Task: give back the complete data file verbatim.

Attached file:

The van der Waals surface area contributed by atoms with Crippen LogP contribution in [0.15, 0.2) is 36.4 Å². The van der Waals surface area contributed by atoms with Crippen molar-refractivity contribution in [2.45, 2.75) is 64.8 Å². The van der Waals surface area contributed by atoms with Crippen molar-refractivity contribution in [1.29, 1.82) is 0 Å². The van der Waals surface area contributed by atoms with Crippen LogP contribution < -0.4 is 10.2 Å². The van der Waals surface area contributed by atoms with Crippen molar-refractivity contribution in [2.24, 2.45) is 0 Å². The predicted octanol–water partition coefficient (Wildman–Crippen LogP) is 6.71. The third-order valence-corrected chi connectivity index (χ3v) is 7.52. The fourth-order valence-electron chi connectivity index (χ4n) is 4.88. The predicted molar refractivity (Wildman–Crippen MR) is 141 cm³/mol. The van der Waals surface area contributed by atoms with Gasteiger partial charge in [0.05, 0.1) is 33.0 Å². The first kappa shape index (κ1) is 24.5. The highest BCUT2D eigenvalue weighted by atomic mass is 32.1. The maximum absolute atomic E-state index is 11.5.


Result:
The van der Waals surface area contributed by atoms with Crippen LogP contribution in [0.15, 0.2) is 36.4 Å². The van der Waals surface area contributed by atoms with Crippen molar-refractivity contribution in [2.45, 2.75) is 64.8 Å². The van der Waals surface area contributed by atoms with Crippen molar-refractivity contribution in [1.29, 1.82) is 0 Å². The van der Waals surface area contributed by atoms with Crippen LogP contribution < -0.4 is 10.2 Å². The van der Waals surface area contributed by atoms with Crippen molar-refractivity contribution in [2.24, 2.45) is 0 Å². The predicted octanol–water partition coefficient (Wildman–Crippen LogP) is 6.71. The third-order valence-corrected chi connectivity index (χ3v) is 7.52. The fourth-order valence-electron chi connectivity index (χ4n) is 4.88. The predicted molar refractivity (Wildman–Crippen MR) is 141 cm³/mol. The van der Waals surface area contributed by atoms with Gasteiger partial charge in [0.05, 0.1) is 33.0 Å². The first kappa shape index (κ1) is 24.5. The highest BCUT2D eigenvalue weighted by atomic mass is 32.1. The maximum absolute atomic E-state index is 11.5.